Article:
PowerPoint Tutorials: 2010, 2011 and 2013 (Page 114)
Date Created: September 19th 2012
Last Updated: September 28th 2012
Sound effects that play along with slide transitions are one of those small touches that can add interest or be pesky. Whether you want to add these sound effects is entirely your call, but do remember that discretion can often be a better choice! Tread with caution since a sound playing with every slide transition can not only sound cheesy, but it can also unnecessarily distract your audience. Having said that, there are occasions where a sound effect can be wisely applied to PowerPoint slide transitions -- maybe a chime sound for just one slide? Whatever you decide, let us now show you how you can add a sound to accompany a slide transition.
For those who are connecting the dots, the future of presentations is clearly focusing on the delivery of expertise supported with a limited display of content. The better slides will be designed to be viewed, not read. The images will "tease", never "please" allowing visual support to provide only enough content to lead an audience directly back to the presenter for the interpretive context. Interaction, where possible, will engage audiences by involving them in the problem, not simply offering a preplanned solution. Change will occur with interpersonal communication, the appeal to long-term memory using stories, examples and analogies, a knowledgeable presenter who comes equipped with questions for the audience that stimulate thinking, and someone who understands that the non-verbal cues must remain congruent with prepared content. Assessments that can measure skills will gain prominence as presenters seek immediate feedback from audiences in order to adapt to ever-changing conditions. Savvy speakers will understand audience preferences and find ways to meet individual needs in a variety of venues. Visually speaking, ahead of us should be the streamlined version of what preceded us!
Have you ever created a brand new presentation in PowerPoint and then closed it without saving it for even once? This scenario seem to be little unbelievable - because even if you accidently close your presentation, PowerPoint asks whether you would like to save the presentation or not. So just in case you did the unbelievable and discarded all your changes, there are chances that your updated presentation may be saved in some state -- also it's entirely plausible that you may have lost all your file changes to a system or PowerPoint crash. Most of the time, PowerPoint will salvage your file and offer to open it for you the next time you launch the program -- alternatively, if you don't see any files being offered for recovery, you can set the process in action manually.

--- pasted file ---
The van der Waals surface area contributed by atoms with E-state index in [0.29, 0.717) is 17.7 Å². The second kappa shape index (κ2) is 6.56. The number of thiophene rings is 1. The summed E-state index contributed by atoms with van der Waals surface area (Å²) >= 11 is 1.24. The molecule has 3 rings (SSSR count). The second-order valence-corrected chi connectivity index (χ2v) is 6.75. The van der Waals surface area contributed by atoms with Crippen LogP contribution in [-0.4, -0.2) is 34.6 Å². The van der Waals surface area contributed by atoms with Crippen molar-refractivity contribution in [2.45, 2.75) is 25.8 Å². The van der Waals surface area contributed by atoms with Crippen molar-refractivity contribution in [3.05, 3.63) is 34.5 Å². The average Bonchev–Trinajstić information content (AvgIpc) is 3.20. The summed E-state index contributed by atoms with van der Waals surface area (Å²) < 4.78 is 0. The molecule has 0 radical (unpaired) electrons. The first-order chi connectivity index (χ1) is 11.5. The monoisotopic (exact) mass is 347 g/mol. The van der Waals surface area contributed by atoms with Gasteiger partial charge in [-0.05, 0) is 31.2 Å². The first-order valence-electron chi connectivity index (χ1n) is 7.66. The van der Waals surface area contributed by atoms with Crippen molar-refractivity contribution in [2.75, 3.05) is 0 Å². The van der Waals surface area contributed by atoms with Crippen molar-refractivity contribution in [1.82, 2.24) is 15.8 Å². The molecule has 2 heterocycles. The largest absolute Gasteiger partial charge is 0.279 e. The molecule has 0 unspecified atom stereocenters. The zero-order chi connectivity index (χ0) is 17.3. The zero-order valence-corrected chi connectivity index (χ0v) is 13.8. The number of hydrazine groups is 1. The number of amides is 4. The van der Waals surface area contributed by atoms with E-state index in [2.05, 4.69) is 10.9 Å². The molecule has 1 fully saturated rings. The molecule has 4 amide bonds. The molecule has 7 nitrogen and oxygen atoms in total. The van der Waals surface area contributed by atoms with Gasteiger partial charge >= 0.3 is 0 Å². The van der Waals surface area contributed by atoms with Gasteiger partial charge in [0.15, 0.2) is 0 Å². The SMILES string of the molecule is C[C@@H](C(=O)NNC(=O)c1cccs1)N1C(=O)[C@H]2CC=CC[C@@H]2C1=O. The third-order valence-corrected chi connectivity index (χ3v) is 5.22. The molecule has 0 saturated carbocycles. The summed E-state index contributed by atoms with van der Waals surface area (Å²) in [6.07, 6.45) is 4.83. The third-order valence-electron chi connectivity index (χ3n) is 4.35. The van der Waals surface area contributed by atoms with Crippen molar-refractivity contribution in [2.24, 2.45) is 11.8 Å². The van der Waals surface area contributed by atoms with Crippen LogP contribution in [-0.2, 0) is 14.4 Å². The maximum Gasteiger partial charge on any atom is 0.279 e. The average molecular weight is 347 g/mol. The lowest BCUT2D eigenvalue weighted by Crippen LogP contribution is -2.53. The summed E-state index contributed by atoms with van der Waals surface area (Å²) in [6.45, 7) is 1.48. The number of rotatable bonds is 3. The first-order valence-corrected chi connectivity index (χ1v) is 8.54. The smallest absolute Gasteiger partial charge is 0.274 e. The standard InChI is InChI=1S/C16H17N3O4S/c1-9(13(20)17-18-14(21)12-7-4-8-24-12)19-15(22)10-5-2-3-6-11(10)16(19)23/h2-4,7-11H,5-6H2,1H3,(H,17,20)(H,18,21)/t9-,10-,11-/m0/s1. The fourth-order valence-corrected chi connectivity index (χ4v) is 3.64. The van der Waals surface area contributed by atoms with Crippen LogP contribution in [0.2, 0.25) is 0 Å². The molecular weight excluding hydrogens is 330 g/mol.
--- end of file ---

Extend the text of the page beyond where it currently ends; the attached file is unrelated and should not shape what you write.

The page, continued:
A segment of a circle is defined as the region between the chord of a circle and its associated arc. This conceptual slide contains a circle with 7 segments you can use to illustrate any concept or entity comprising 7 components/elements, for example seven days of a week. Try and use pictures that complement each other -- or even strongly contrast with each other. In the sample slides you see, we used an Education theme for all the pictures within the 7 segments. Whatever choices you make, the resulting slide should have a compelling impact on your audience -- and should sync with the message of your presentation. We have used basic PowerPoint shapes to create most of these conceptual designs. Also, some of them are imported from other graphic programs and converted to PowerPoint shapes.
There are so many ways in which you can create a better chart or a diagram using nothing apart from the tools available in PowerPoint -- yet playing with all these options does take a fair amount of time. If you want something quick, and also want the graphic content of your slides to shine through, then you may want to explore our review product: CrystalGraphics Chart and Diagram Slides for PowerPoint. Charts and Diagram Slides for PowerPoint is from CrystalGraphics, a well-known vendor of PowerPoint add-ins for more than a decade. This add-in comprises over 1000 data-driven charts and editable diagrams. All the content is available as slides that you insert into your existing presentations. While the entire content is available as PowerPoint slides (in the PPTX format), the best way to use these is via a custom add-in that plugs into PowerPoint.
As discussed in our Sharing and Deleting Custom Theme Fonts in PowerPoint 2008 and 2011 for Mac tutorial, you cannot create your own Theme Fonts sets from within PowerPoint 2011 or PowerPoint 2008 for Mac. However since all Theme Fonts sets essentially are a bunch of code within an Open XML file, there's nothing preventing you from opening any existing Theme Fonts file with the .XML extension, and then editing them within a text editor. Save this file with a new name in a designated folder and you actually end up creating your own custom Theme Fonts set!
After a typical presentation, how much do attendees remember when they walk out of the room? Are there some parts of a presentation that they remember more, and if that's true, then why? What can presenters and slide designers do so that the audience can have a better memory recall about their message and content?
These were the questions we sent to Dr. Carmen Taran earlier this year. She had already pondered about these questions before, and was intrigued enough to put together a study. She calls it a major endeavor and needs real audience input now -- the purpose of her study is to find the answers to these questions. Empirically!